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Blooming Plants

Hibiscus rosa-sinensis (hye-BIS-kus roe-zuh sye-NEN-sis)

China rose, Rose mallow

Hibiscus plants are popular for their large, brightly colored, papery flowers that can grow to 4 to 7 inches across and for their beautiful, dark green foliage. The flowers resemble hollyhocks. The plants can have single or double flowers.

Most Hibiscuses bloom in combinations of red, pink, yellow, orange, white and lavender. Some varieties have violet, brown and gold tones. Some are so dark they appear black.

Each flower may last only a day or two, but with proper care, there will be a succession of blooms from spring to autumn, and the plant itself can last for many years. Generally, only a few flowers are open at any given time.

Hibiscuses are available year-round.

Popular varieties include ‘Candy Wind’ (pink), ‘Carolina Breeze’ (orange), ‘Golden Wind’ (yellow), ‘Brilliant Red’ (red), ‘Pink Versicolor’ (pink) and ‘Sundance’ (yellow).

ETHYLENE SENSITIVITY Hibiscuses are sensitive to ethylene gas. Check with your suppliers to make sure their crops have been treated with an ethylene inhibitor at the farm or during transportation.

MEANING “Hibiscus” comes from the Greek word for “mallow.”

FAMILY Hibiscus is a member of the Malvaceae, or mallow, family. Other notables of the group include tree mallow (Lavatera), hollyhock (Alcea), flowering maple (Abutilon) and even okra (Abelmoschus).

ORIGINS Hibiscus plants are native to Southern China, tropical Asia and the Pacific islands.

BLOOMS Remove faded flowers daily.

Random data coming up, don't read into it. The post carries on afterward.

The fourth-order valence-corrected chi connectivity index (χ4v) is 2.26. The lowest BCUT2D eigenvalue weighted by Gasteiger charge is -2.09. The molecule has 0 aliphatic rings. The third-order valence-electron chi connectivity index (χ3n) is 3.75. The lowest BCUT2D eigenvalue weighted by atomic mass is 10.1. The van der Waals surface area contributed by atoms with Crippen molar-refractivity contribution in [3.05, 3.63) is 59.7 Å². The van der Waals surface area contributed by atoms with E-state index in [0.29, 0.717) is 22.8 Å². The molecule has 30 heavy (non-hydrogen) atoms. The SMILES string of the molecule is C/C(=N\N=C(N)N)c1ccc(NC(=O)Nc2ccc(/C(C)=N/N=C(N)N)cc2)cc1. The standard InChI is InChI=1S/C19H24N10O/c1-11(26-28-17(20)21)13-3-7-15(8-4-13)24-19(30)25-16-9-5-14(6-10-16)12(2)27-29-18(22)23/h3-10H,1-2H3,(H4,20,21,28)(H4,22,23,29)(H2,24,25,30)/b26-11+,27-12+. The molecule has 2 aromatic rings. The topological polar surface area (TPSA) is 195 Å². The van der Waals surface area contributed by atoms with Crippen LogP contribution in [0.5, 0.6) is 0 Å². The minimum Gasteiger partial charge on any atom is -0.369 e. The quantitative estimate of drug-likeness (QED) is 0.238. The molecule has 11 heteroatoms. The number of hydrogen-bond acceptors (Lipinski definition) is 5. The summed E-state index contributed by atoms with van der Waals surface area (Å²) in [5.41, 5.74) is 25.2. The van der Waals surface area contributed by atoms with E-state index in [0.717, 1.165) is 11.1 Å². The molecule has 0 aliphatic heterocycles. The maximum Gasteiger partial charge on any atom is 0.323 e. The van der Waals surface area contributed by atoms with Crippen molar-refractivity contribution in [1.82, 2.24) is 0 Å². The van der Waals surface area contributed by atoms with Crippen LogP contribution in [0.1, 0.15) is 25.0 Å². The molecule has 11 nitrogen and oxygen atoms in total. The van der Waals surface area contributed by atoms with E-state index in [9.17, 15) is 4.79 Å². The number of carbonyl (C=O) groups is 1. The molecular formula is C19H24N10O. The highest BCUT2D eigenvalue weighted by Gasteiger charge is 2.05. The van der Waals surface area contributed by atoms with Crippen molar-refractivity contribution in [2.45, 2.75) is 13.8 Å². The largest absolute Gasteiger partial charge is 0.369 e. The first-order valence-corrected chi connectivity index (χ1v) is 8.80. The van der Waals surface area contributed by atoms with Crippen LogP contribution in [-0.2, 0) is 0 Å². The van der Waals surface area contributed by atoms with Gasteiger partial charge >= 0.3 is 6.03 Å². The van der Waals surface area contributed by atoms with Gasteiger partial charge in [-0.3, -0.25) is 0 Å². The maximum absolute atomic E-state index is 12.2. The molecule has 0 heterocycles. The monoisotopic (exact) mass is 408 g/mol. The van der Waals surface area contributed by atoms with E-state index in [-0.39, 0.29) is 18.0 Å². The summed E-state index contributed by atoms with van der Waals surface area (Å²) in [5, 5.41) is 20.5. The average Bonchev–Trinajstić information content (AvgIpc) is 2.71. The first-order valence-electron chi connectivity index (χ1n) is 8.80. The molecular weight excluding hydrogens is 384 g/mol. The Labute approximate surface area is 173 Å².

PESTS Several insects are likely to show up on Hibiscuses. Check frequently for aphids, spider mites, thrips, scales and white flies.

LIGHT Bright, indirect light is best for plants displayed indoors. Outdoors, Hibiscuses can be placed in a bright location that is sheltered from hot sun, wind and rain.

WATER Keep the soil evenly moist at all times. Drying and irregular watering can cause bud drop. Avoid standing water. Reduce watering in the winter.

TEMPERATURE Keep Hibiscuses in rooms that are kept at a constant temperature. Warm areas (65 F to 75 F) are best. Do not refrigerate the plants because sudden drops in temperature may result in blossom drop.

HUMIDITY Hibiscuses enjoy constant moderate humidity, so daily misting is beneficial, especially during the winter in heated rooms.

FERTILIZER Healthy, fertilized plants are more tolerant of insect attacks. Feed weekly through the end of summer and only once a month during the winter. Be sure plants are well watered before applying fertilizer. Most growers prefer low-phosphate fertilizers. Avoid bloom fertilizers because phosphorous can build up in the soil over time and cause a general decline in the health of the plants.

SOIL Hibiscuses will do best in an acidic, moist, well-drained soil.

GROOMING Regularly prune Hibiscus plants to keep them from getting leggy and to remove straggly branches. Trimming plants in late winter will stimulate new, healthy growth and additional blossoms.

Some information provided by:
Exotic Hibiscus,
The American Hibiscus Society,, 
The Chain of Life Network®,
SAF’s Flower & Plant Care manual

Reach “Fresh Flower of the Month” writer Steven W. Brown, AIFD, at  or (415) 239-3140.

Images courtesy of The John Henry Company

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